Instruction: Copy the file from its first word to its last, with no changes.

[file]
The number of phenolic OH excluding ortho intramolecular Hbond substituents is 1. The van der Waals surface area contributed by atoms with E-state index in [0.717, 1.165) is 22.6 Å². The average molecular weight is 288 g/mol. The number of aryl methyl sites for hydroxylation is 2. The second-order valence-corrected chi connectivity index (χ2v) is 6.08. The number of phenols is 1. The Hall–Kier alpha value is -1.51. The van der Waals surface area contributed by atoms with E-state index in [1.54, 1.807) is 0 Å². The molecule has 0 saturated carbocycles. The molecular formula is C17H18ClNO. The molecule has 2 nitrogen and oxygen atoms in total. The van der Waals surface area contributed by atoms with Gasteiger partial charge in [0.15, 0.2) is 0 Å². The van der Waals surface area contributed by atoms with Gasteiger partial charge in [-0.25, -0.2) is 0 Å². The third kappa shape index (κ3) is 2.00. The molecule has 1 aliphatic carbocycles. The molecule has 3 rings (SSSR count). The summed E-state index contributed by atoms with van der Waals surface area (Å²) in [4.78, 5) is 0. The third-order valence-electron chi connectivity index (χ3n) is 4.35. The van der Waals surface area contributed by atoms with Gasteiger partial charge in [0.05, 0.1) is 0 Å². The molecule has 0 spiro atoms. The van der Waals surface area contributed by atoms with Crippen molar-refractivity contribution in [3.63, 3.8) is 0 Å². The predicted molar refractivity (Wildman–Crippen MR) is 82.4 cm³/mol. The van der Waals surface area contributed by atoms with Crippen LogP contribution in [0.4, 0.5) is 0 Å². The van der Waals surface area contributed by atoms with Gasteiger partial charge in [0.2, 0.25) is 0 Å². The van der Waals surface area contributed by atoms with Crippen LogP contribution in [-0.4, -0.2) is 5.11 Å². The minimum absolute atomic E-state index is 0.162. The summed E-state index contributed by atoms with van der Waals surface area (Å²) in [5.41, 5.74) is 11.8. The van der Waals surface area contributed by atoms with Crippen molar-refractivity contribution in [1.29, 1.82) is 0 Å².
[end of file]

The number of phenolic OH excluding ortho intramolecular Hbond substituents is 1. The van der Waals surface area contributed by atoms with E-state index in [0.717, 1.165) is 22.6 Å². The average molecular weight is 288 g/mol. The number of aryl methyl sites for hydroxylation is 2. The second-order valence-corrected chi connectivity index (χ2v) is 6.08. The number of phenols is 1. The Hall–Kier alpha value is -1.51. The van der Waals surface area contributed by atoms with E-state index in [1.54, 1.807) is 0 Å². The molecule has 0 saturated carbocycles. The molecular formula is C17H18ClNO. The molecule has 2 nitrogen and oxygen atoms in total. The van der Waals surface area contributed by atoms with Gasteiger partial charge in [0.15, 0.2) is 0 Å². The van der Waals surface area contributed by atoms with Gasteiger partial charge in [-0.25, -0.2) is 0 Å². The third kappa shape index (κ3) is 2.00. The molecule has 1 aliphatic carbocycles. The molecule has 3 rings (SSSR count). The summed E-state index contributed by atoms with van der Waals surface area (Å²) in [4.78, 5) is 0. The third-order valence-electron chi connectivity index (χ3n) is 4.35. The van der Waals surface area contributed by atoms with Gasteiger partial charge in [0.05, 0.1) is 0 Å². The molecule has 0 spiro atoms. The van der Waals surface area contributed by atoms with Crippen molar-refractivity contribution in [3.63, 3.8) is 0 Å². The predicted molar refractivity (Wildman–Crippen MR) is 82.4 cm³/mol. The van der Waals surface area contributed by atoms with Crippen LogP contribution in [0.4, 0.5) is 0 Å². The van der Waals surface area contributed by atoms with Gasteiger partial charge in [0.2, 0.25) is 0 Å². The van der Waals surface area contributed by atoms with Crippen LogP contribution in [-0.4, -0.2) is 5.11 Å². The minimum absolute atomic E-state index is 0.162. The summed E-state index contributed by atoms with van der Waals surface area (Å²) in [5.41, 5.74) is 11.8. The van der Waals surface area contributed by atoms with Crippen molar-refractivity contribution in [1.29, 1.82) is 0 Å².